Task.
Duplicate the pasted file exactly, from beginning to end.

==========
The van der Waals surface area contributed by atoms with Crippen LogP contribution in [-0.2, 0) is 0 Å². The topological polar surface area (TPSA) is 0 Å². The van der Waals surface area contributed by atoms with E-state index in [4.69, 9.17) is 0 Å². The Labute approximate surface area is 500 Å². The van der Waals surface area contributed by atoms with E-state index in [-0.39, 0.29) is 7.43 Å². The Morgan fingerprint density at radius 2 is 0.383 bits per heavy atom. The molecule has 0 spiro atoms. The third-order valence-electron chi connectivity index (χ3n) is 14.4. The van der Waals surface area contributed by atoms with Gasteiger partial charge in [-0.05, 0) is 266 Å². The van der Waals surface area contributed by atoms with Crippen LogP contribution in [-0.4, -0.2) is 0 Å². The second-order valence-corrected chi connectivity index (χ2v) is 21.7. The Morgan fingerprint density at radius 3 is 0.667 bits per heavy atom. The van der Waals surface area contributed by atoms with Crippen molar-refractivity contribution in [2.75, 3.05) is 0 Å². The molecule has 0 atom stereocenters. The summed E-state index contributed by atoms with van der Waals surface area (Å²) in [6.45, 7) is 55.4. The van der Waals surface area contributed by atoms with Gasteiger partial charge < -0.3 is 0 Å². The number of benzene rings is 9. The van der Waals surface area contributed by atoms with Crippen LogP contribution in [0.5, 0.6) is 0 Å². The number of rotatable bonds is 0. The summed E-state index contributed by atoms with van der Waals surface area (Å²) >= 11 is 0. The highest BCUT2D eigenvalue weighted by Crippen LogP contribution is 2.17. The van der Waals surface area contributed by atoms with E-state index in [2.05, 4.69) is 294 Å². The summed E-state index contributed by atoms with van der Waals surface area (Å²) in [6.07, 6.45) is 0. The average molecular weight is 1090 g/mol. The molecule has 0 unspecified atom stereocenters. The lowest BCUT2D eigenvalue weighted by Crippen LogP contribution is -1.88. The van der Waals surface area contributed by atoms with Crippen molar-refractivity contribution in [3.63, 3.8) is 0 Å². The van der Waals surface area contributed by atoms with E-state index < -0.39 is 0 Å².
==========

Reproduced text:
The van der Waals surface area contributed by atoms with Crippen LogP contribution in [-0.2, 0) is 0 Å². The topological polar surface area (TPSA) is 0 Å². The van der Waals surface area contributed by atoms with E-state index in [4.69, 9.17) is 0 Å². The Labute approximate surface area is 500 Å². The van der Waals surface area contributed by atoms with E-state index in [-0.39, 0.29) is 7.43 Å². The Morgan fingerprint density at radius 2 is 0.383 bits per heavy atom. The molecule has 0 spiro atoms. The third-order valence-electron chi connectivity index (χ3n) is 14.4. The van der Waals surface area contributed by atoms with Gasteiger partial charge in [-0.05, 0) is 266 Å². The van der Waals surface area contributed by atoms with Crippen LogP contribution in [-0.4, -0.2) is 0 Å². The second-order valence-corrected chi connectivity index (χ2v) is 21.7. The Morgan fingerprint density at radius 3 is 0.667 bits per heavy atom. The van der Waals surface area contributed by atoms with Crippen molar-refractivity contribution in [2.75, 3.05) is 0 Å². The molecule has 0 atom stereocenters. The summed E-state index contributed by atoms with van der Waals surface area (Å²) in [6.45, 7) is 55.4. The van der Waals surface area contributed by atoms with Gasteiger partial charge < -0.3 is 0 Å². The number of benzene rings is 9. The van der Waals surface area contributed by atoms with Crippen LogP contribution in [0.5, 0.6) is 0 Å². The number of rotatable bonds is 0. The summed E-state index contributed by atoms with van der Waals surface area (Å²) >= 11 is 0. The highest BCUT2D eigenvalue weighted by Crippen LogP contribution is 2.17. The van der Waals surface area contributed by atoms with E-state index in [2.05, 4.69) is 294 Å². The summed E-state index contributed by atoms with van der Waals surface area (Å²) in [6.07, 6.45) is 0. The average molecular weight is 1090 g/mol. The molecule has 0 unspecified atom stereocenters. The lowest BCUT2D eigenvalue weighted by Crippen LogP contribution is -1.88. The van der Waals surface area contributed by atoms with Crippen molar-refractivity contribution in [3.63, 3.8) is 0 Å². The van der Waals surface area contributed by atoms with E-state index < -0.39 is 0 Å².